Model building codes in the United States limit timber construction to six stories, due to concerns over fire safety and structural performance. With new timber technologies, tall timber buildings are now being planned for construction. The process for building approval for a building constructed above the code height limits with a timber load-bearing structure...
Fire safety regulations impose very strict requirements on building design, especially for buildings built with combustible materials. It is believed that it is possible to improve the management of these regulations with a better integration of fire protection aspects in the building information modeling (BIM) approach. A new BIM-based domain is emerging, the automated code checking, with its growing number of dedicated approaches. However, only very few of these works have been dedicated to managing the compliance to fire safety regulations in timber buildings. In this paper, the applicability to fire safety in the Canadian context is studied by constituting and executing a complete method from the regulations text through code-checking construction to result analysis. A design science approach is used to propose a code-checking method with a detailed analysis of the National Building Code of Canada (NBCC) in order to obtain the required information. The method starts by retrieving information from the regulation text, leading to a compliance check of an architectural building model. Then, the method is tested on a set of fire safety regulations and validated on a building model from a real project. The selected fire safety rules set a solid basis for further development of checking rules for the field of fire safety. This study shows that the main challenges for rule checking are the modeling standards and the elements’ required levels of detail. The implementation of the method was successful for geometrical as well as non-geometrical requirements, although further work is needed for more advanced geometrical studies, such as sprinkler or fire dampers positioning.
Project contact is Conrad Boton at ETS (École de technologie supérieure)
The objective is to explore the ability of new approaches such as Building Information Modeling (BIM) and the Integrated Design Process (IPD) to: provide a more favorable design framework for improvement fire safety in high-rise construction projects in solid wood; make the best constructive choices through a constructability study assisted by digital tools of virtual construction; perform more realistic simulations of fire behaviour to better analyze risks and implement more effective management strategies.
The vulnerability of any building, regardless of the material used, in a fire situation is higher during the construction phase when compared to the susceptibility of the building after it has been completed and occupied. This is because the risks and hazards found on a construction site differ both in nature and potential impact from those in a completed building; and these risks are occurring at a time when the fire prevention elements that are designed to be part of the completed building are not yet in place. For these reasons, construction site fire safety includes some unique challenges. Developing an understanding of these hazards and their potential risks is the first step towards fire prevention and mitigation during the course of construction (CoC).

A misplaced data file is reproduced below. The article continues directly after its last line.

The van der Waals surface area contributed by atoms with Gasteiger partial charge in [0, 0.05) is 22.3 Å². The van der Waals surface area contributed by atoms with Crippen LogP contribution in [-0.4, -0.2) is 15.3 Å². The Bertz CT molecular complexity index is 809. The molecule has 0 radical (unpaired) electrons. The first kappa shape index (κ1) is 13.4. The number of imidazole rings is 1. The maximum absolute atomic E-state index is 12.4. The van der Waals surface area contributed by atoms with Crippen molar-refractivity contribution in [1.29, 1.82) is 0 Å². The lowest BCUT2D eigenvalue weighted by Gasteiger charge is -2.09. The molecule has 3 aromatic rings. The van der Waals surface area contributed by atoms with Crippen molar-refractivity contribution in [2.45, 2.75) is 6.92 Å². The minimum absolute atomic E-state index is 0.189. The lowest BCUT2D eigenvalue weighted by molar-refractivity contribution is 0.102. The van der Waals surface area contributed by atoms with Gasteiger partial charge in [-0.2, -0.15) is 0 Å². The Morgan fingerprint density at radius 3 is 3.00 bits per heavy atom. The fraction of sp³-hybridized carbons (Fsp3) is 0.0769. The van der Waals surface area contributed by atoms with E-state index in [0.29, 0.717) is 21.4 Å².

The paper presents the design and modelling of Cathedral Hill 2, a 15-storey timber building, planned for construction in Canada. The building is a 59-metre tall office-use construction with an all-timber structure where the lateral-load-resisting system consists of segmented Pres-Lam walls...
The objective of the current project is to develop a performance-based design process for wood-based design systems that would meet the objectives and functional statements set forth in the National Building Code of Canada. More specifically, this report discusses the fire and seismic performance of buildings, as identified as a priority in a previous FPInnovations report (Dagenais, C. (2016). Development of Performance Criteria for Wood-Based Building Systems).
A full-scale demonstration fire was conducted at National Research Council Canada (NRCC) to show that a 2-hr non-standard severe design fire in an apartment would have little or no effect on an adjacent elevator or stair shaft. The test was performed to support the approval of an alternative solution for a deemed-to-satisfy 2-hr...
Ascent, a 25 story residential tower located in Milwaukee, WI (USA), will become the tallest timber building in the world upon completion. This paper discusses the project's structural system, permit process, groundbreaking project specific testing, and several of the challenges the team overcame, all of which open the door to future Mass Timber projects; particularly in the United States.